We return to Cardiff four years on from that famous victory at the beginning of what proved Kidney’s final and progressively disastrous Championship at the helm. Though for much of the opening game against Wales, Ireland appeared to be on an upward curve.
With seven minutes remaining in the first half the visitors had amassed a 20-0 lead. The highlight of which was Brian O’Driscoll’s near miraculous pass for Simon Zebo’s 10th minute try. The aging centre proved once again that old adage of class being permanent. Ireland held on for 30-22 win, but the remainder of the competition need not be relived.
2014. Schmdit delivers Championship first time out as O'Driscoll says goodbye in Paris
Joe Schmidt’s arrival as head coach had been greeted as though he possessed powers of a supernatural kind, given the silverware he delivered when in charge at Leinster. Expectations were quickly tempered when the Autumn internationals yielded one win from three.
Still, with his methods now embedded, Ireland raised many en eyebrow in the 2014 Six Nations, with a narrow loss to England the only blemish on their record as they arrived in Pairs with the Championship in their hands.
The Irish players put life and limb on the line as they scrapped to a 22-20 win. The physicality of the contest was astonishing, almost frightening. There was the disturbing sight of Johnny Sexton being carted off after offering his body as a target for Mathieu Bastareaud’s bulldozing charges.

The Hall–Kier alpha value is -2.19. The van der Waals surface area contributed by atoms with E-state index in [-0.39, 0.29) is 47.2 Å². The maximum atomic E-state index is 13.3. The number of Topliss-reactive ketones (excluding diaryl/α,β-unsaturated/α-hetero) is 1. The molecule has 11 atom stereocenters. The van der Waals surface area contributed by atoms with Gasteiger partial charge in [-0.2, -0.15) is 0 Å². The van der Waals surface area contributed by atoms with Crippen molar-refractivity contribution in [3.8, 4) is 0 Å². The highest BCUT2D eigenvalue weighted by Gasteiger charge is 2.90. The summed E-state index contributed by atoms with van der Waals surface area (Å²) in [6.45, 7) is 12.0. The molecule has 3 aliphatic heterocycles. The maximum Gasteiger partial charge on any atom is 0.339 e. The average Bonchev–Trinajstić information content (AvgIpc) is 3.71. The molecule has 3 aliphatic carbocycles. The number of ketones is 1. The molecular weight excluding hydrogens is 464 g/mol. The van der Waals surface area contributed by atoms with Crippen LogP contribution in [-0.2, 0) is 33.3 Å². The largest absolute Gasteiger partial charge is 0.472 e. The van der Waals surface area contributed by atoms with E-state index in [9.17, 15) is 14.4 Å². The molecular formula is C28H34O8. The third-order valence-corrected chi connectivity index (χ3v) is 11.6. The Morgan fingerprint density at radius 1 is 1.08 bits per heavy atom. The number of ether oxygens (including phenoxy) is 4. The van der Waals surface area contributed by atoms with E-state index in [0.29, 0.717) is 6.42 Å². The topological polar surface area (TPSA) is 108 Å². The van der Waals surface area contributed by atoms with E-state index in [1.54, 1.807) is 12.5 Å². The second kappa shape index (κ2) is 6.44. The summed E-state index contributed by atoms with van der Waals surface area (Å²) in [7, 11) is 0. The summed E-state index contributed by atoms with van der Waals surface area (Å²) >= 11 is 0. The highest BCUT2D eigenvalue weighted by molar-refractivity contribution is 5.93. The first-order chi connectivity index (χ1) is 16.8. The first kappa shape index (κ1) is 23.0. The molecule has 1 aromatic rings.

But brains eventually trumped brawn, and tries from Sexton and Andrew Trimble, along with a herculean defensive effort, ensured a tearful Brian O’Driscoll bowed out from the international stage in Roy of the Rovers style; though not before Damien Chouly’s late try was correctly ruled out for a forward pass.
2015. Title retained on Super Saturday
On a day deemed Super Saturday, three fixtures throughout the day would decide a Championship that was within touching distance for all but Scotland and Italy. Ireland came to Edinburgh on the back of a disappointing loss to Wales after which the conservative methods of Joe Schmidt were heavily criticised.
The Welsh thumped Italy in the early kick off, and Ireland responded by giving Scotland similar treatment Playing with more ambition than usual, the visitors ran in four tries en route to a 40-10 victory. All eyes then turned to Twickenham where England and France put on a showdown for the ages.
Although England won by 55-35, it wasn’t enough to better Ireland’s tally as they took the title by the narrowest of margins. It came own to points difference; Ireland finished with +63, while England were agonisingly close on +57.
Ireland’s players and fans watched the drama unfold in London on a massive screen in Murrayfield, before Paul O’Connell made his Six Nations farewell by hoisting the trophy for the second year running. Incidentally he also won player of the tournament.